Siragusa wants to remake a deal

But defensive tackle must wait on extension, Ravens tell his agent

March 16, 2000|By Ken Murray | Ken Murray,SUN STAFF

Terry Lavenstein says defensive tackle Tony Siragusa waited patiently while the Ravens delivered new contracts to three other starting defensive linemen in the past seven months.

Now, Lavenstein says, it's Siragusa's turn.

The Pikesville-based agent said yesterday that he's looking for a three- to four-year extension for Siragusa, who has one year left on a contract he signed with the Ravens as a free agent in 1997.

But after a two-hour meeting with Ravens officials earlier this week, Lavenstein expressed concern about the willingness of the team to redo the contract.

"It did not yield anything fruitful," Lavenstein said of the meeting he and agent Gus Sunseri had with Ozzie Newsome, the Ravens' vice president of player personnel, and Pat Moriarty, vice president of administration.

"The Ravens said to let them work the numbers and they'll get back to us. [But] Tony's disappointed that it couldn't get farther. He is adamant about gaining an extension."

Lavenstein stopped short of threatening a training camp holdout -- "I won't address that issue," he said -- but suggested retirement and a switch to the TV broadcast booth is one of Siragusa's options.

Siragusa, a 10-year NFL veteran who will be 33 in May, was in South Florida on a fishing trip yesterday and unavailable to comment.

"Tony is fishing in a lot of ways. Or his agent is," said Ravens coach Brian Billick.

Lavenstein said he is seeking a "market value" deal for Siragusa. The average yearly salary of defensive tackles is about $3.6 million. Siragusa is due to make $1.5 million in 2000.

To illustrate Siragusa's worth to the Ravens' No. 2-ranked run defense, Lavenstein worked up a set of statistics. He said Siragusa produced an impact play -- sack, quarterback hurry or hit, or tackle -- in 17.5 percent of his snaps played last season.

According to Lavenstein, that's better than any of the other defensive linemen, and only slightly behind middle linebacker Ray Lewis' 19 percent.

The Ravens' response to all this was to say they have a desire to extend Siragusa's contract, but only after they've addressed the remainder of their unrestricted and restricted free agents, who total 18 at this point, and gone through the draft.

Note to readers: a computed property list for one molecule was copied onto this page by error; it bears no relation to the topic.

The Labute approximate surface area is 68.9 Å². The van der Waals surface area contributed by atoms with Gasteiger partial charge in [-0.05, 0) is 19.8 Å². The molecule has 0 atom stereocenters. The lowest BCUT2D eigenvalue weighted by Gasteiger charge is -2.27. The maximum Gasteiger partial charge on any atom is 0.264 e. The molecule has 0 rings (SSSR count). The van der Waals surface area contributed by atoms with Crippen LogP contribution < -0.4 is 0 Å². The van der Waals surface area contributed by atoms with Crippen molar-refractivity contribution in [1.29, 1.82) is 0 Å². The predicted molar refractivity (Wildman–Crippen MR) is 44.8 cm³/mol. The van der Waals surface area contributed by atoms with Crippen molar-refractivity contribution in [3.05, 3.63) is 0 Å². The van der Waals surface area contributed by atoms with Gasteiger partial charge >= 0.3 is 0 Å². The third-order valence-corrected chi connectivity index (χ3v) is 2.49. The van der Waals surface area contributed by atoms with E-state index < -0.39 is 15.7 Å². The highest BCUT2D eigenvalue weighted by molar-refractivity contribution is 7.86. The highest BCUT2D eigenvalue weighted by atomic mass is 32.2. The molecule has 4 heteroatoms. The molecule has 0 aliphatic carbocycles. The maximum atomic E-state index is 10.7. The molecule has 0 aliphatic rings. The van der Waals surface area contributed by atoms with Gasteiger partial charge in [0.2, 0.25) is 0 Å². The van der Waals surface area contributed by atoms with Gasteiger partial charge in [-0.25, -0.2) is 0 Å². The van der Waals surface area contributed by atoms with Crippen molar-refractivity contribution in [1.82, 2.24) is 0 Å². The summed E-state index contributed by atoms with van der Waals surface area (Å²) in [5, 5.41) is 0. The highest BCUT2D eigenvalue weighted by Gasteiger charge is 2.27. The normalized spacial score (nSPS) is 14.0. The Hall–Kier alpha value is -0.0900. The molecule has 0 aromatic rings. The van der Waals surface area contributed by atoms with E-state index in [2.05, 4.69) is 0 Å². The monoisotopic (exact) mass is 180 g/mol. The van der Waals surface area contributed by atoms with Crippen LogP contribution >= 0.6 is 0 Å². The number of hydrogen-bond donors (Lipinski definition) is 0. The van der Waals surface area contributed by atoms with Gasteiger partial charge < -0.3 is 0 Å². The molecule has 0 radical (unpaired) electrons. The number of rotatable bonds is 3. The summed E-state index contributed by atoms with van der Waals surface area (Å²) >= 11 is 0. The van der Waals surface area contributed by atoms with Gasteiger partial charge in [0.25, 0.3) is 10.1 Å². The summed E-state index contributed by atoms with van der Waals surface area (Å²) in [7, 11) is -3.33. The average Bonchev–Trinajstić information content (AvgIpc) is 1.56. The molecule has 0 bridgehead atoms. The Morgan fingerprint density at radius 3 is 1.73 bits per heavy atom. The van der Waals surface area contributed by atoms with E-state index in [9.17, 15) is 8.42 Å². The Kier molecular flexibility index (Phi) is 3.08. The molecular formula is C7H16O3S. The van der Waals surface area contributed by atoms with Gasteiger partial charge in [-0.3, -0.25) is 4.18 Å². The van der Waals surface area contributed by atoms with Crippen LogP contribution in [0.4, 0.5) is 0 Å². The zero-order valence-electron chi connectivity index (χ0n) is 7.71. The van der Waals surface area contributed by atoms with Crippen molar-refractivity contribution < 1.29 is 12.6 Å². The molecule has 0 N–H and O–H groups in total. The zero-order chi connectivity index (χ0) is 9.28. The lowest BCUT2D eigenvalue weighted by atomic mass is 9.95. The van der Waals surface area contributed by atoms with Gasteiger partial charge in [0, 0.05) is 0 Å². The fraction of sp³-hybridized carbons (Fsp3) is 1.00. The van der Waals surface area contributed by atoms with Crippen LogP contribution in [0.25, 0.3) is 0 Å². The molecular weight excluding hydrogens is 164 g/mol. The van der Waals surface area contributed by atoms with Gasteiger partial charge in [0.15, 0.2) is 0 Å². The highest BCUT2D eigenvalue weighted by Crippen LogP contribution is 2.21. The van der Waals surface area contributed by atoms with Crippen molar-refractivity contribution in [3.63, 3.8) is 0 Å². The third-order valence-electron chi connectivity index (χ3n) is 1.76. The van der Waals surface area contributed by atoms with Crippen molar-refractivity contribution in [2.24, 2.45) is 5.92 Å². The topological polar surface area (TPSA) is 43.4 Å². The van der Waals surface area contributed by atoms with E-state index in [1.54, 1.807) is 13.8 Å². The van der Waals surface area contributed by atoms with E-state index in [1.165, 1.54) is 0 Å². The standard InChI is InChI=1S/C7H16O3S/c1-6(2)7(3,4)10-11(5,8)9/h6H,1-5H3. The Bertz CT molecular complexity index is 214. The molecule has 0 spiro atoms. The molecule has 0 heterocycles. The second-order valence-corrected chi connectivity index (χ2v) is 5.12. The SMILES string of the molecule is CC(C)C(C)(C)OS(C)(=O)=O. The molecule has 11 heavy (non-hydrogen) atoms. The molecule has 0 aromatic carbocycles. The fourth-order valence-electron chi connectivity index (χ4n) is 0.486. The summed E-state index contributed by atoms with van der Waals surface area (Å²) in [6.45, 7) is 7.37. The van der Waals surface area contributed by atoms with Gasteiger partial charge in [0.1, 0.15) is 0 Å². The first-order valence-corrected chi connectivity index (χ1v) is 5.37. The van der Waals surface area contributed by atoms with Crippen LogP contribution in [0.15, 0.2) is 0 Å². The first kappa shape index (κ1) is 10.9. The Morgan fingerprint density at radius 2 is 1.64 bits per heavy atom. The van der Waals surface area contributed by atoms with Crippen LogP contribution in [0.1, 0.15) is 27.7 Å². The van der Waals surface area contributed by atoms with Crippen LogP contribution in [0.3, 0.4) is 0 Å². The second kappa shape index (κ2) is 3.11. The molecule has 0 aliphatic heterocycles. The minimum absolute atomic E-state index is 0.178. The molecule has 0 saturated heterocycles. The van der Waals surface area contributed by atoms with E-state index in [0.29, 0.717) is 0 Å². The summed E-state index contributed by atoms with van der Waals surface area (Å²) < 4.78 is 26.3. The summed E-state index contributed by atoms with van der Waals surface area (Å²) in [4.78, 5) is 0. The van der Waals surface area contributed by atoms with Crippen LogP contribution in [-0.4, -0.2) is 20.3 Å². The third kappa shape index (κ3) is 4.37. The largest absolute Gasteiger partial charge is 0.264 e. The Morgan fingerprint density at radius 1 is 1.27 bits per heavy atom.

"If we're going to make up data, I'm the stat king," Billick said pointedly. "I can make up more data than you can shake a stick at.

"We have a lot of things facing this team right now with regard to our unrestricted and restricted free agents that clearly has to be the priority for this team.

"Goose is not an unrestricted or restricted free agent. Goose is under contract."

Newsome said the Ravens were willing to enter serious negotiations after next month's draft. He said the team hopes to reach a contract extension for Pro Bowl tackle Jonathan Ogden, as well as re-sign a list of restricted free agents that includes linebackers Jamie Sharper, Cornell Brown and Tyrell Peters, safety Kim Herring, running backs Priest Holmes and Jay Graham, center Jeff Mitchell and offensive tackle Spencer Folau.

"When a guy is going into the last year of his contract, we like to enter into negotiations to extend those deals -- after the draft," Newsome said.

The Ravens have a history of extending contracts. They extended defensive end Michael McCrary (five years, $38 million) in September and both Ray Lewis and wide receiver Jermaine Lewis previous to that.

Last month, the Ravens signed defensive end Rob Burnett (four years, $14 million) and defensive tackle Larry Webster (three years, $5 million), both unrestricted free agents. They also reached agreement in principle with free-agent defensive backs James Trapp (Tuesday) and Corey Harris (yesterday).

"We're juggling a lot of balls right now," Billick said. "We tried to communicate that to the players at the end of the season, that this thing paces itself out at a certain timing and [for them] to be patient with it.

"I talked to Goose [Tuesday]. I think Tony and I have a firm understanding. Tony understands what my perspective is, and knows we're going to do everything we can to respect what he's meant to this team.

"It would be ill-advised, inappropriate and unfair to the members of this team who are in the free-agency market to supersede attention to them for a player currently under contract."

NOTES: Lavenstein is also trying to get a new contract for special teams leader Bennie Thompson, who he said has received interest from the Cleveland Browns, New England Patriots and a third team. Newsome said the club agreed to terms on a two-year contract for Harris yesterday, and Billick said Harris' role as the fourth cornerback might be expanded this season. Newsome said the Ravens had some interest in recently released Pittsburgh Steelers guard Brenden Stai, but wouldn't follow up until after the draft.

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